• Share some of the carefully selected, once in a lifetime, auction items you have available such as Travel Experiences by Winspire or European Inspired Jewelry Collection by Jewels With A Purpose.
  • Create the feeling like your event is the “can’t miss” event of the year.

On the other side of the coin, is the opportunity to grab the attention of those that haven’t committed to attending:

  • Create a buzz.
  • Demonstrate what a guest may be missing if they do not attend.
  • Promote guests, sponsors, and entertainment.

Updates in their inbox, a presence in their social media feed, or even a flyer at their favorite coffee shop are all fair game and can be effective. Looking to improve your social media strategies? 7 Ways to Win at NonProfit Social Media is a handy dandy eBook that answers the “W’ questions about social media do’s and don’ts.   

Pro Tip: Spreading the Word when tickets sell out and after the event occurs is effective marketing too. It future proofs the following year’s event.

#4 Say Thank You

This last step to successful marketing is the most overlooked and yet the most valuable. 

Your event was a smashing success and you’re not sure if you are more excited that your organization raised records funds or that come Monday you can FINALLY relax. Take a moment to celebrate with a glass of bubbly or a much deserved personal day. But, a wise organization knows the relationships that were built during your event have only just begun. 

Circling back around to the dating example, consider how you’d feel if you treated someone to a phenomenal first date, and after the fact they didn’t call you again. Or worse yet, you don’t hear from them for months and then out of the blue they need a plus one for their friend’s wedding.

You’d feel a little used wouldn’t you?

You might think this seems totally outlandish, but one of the number one complaints attendees and sponsors alike is that they never hear from the organization again.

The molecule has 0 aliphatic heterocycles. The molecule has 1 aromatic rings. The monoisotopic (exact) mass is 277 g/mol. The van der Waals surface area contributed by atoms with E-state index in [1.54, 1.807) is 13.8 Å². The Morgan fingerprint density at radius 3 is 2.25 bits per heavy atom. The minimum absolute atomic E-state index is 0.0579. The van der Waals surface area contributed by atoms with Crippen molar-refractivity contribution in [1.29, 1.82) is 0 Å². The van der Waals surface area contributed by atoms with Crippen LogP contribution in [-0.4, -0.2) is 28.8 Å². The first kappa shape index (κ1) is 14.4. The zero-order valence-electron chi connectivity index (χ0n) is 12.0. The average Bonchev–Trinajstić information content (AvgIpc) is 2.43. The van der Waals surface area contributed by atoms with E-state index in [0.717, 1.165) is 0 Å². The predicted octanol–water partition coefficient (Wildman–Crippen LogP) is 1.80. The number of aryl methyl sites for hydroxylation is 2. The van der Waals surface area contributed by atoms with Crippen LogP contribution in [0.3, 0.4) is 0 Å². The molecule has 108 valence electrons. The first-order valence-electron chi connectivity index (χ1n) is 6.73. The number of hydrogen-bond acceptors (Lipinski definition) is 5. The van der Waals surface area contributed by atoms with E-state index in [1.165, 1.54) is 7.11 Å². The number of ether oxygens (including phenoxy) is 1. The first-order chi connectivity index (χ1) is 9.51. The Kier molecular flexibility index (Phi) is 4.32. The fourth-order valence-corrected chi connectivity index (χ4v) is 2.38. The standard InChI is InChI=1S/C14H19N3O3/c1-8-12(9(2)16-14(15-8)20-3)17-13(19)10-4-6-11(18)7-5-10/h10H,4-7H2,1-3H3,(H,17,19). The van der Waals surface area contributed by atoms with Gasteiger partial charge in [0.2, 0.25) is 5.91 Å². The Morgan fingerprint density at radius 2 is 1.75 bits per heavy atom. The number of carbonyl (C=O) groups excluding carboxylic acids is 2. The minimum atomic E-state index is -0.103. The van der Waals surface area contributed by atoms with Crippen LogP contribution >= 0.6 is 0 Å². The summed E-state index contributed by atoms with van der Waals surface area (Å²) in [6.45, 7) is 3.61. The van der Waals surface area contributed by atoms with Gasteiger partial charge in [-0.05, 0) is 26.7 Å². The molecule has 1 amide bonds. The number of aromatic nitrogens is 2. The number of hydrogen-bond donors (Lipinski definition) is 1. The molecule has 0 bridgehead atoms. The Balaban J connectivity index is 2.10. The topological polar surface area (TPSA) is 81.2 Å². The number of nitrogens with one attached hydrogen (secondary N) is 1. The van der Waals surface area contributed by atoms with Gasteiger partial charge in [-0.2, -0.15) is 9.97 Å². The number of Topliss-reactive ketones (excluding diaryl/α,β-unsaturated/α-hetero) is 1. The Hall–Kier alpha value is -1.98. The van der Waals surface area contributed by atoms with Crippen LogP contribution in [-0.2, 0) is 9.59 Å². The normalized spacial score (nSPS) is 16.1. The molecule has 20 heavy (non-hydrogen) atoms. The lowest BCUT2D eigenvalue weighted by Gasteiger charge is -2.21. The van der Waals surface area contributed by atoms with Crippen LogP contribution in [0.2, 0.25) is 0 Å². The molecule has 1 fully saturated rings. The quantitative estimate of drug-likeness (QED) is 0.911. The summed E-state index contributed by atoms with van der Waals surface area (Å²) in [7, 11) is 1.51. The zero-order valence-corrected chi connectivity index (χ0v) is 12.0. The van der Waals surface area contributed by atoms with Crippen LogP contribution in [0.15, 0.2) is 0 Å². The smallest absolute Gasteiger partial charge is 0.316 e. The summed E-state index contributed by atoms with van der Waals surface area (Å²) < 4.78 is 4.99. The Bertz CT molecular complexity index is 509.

If you were successful at filling your seats with proud attendees who were invested in your cause, then they most certainly want to be acknowledged for their generosity. And by acknowledgement this extends beyond a mandatory donation receipt that says thank you. They want to hear from you. They want the opportunity to celebrate success with you. 

Ensuring the same or similar audience is excited to return the following year, means you’ve got to keep their attention after the event is over. Attendees need to know that their gift was meaningful to your organization. 

If you don’t follow up with a thank you . . . what do you think will happen the next time you invite them to purchase a ticket?

Securing all those sponsors and being selective on your attendee list took a lot of time and effort. Don’t put yourself in a predicament where you are starting over from ground zero every year because you didn’t keep connected with those that already showed their interest in your cause. 

There are many ways to say thank you, without breaking the budget. 

Here are some great ideas:

  • Write a thank you card– taking the time to personally recognize and thank your attendees for their contribution plays an intricate role in any future relationship. Don’t make it too formal and stuffy. Throw in a little personalization to really seal the deal.